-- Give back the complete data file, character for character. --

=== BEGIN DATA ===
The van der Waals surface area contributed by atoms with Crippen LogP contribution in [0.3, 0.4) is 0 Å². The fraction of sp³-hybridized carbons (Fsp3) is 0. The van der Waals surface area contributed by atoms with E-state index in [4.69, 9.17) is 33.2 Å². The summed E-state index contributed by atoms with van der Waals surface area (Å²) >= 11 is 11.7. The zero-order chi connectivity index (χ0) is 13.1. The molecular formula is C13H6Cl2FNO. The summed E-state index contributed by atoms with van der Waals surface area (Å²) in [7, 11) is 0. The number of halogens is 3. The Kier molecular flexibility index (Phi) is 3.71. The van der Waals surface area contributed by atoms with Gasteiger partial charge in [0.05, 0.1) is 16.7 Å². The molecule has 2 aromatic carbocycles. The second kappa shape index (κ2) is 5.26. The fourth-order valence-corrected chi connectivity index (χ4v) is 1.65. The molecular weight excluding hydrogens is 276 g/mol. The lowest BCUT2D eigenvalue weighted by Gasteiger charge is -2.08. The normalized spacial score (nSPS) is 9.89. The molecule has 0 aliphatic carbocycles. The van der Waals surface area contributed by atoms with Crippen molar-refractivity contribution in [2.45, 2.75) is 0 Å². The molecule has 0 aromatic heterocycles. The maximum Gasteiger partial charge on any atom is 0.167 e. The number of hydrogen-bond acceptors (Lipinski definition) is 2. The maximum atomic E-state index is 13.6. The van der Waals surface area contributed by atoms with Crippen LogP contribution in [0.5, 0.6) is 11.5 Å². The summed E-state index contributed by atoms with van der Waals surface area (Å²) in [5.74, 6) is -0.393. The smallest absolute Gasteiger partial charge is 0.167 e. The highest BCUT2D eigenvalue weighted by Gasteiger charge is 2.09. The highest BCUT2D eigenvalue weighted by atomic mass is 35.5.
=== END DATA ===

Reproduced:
The van der Waals surface area contributed by atoms with Crippen LogP contribution in [0.3, 0.4) is 0 Å². The fraction of sp³-hybridized carbons (Fsp3) is 0. The van der Waals surface area contributed by atoms with E-state index in [4.69, 9.17) is 33.2 Å². The summed E-state index contributed by atoms with van der Waals surface area (Å²) >= 11 is 11.7. The zero-order chi connectivity index (χ0) is 13.1. The molecular formula is C13H6Cl2FNO. The summed E-state index contributed by atoms with van der Waals surface area (Å²) in [7, 11) is 0. The number of halogens is 3. The Kier molecular flexibility index (Phi) is 3.71. The van der Waals surface area contributed by atoms with Gasteiger partial charge in [0.05, 0.1) is 16.7 Å². The molecule has 2 aromatic carbocycles. The second kappa shape index (κ2) is 5.26. The fourth-order valence-corrected chi connectivity index (χ4v) is 1.65. The molecular weight excluding hydrogens is 276 g/mol. The lowest BCUT2D eigenvalue weighted by Gasteiger charge is -2.08. The normalized spacial score (nSPS) is 9.89. The molecule has 0 aliphatic carbocycles. The van der Waals surface area contributed by atoms with Crippen molar-refractivity contribution in [2.45, 2.75) is 0 Å². The molecule has 0 aromatic heterocycles. The maximum Gasteiger partial charge on any atom is 0.167 e. The number of hydrogen-bond acceptors (Lipinski definition) is 2. The maximum atomic E-state index is 13.6. The van der Waals surface area contributed by atoms with Crippen LogP contribution in [0.5, 0.6) is 11.5 Å². The summed E-state index contributed by atoms with van der Waals surface area (Å²) in [5.74, 6) is -0.393. The smallest absolute Gasteiger partial charge is 0.167 e. The highest BCUT2D eigenvalue weighted by Gasteiger charge is 2.09. The highest BCUT2D eigenvalue weighted by atomic mass is 35.5.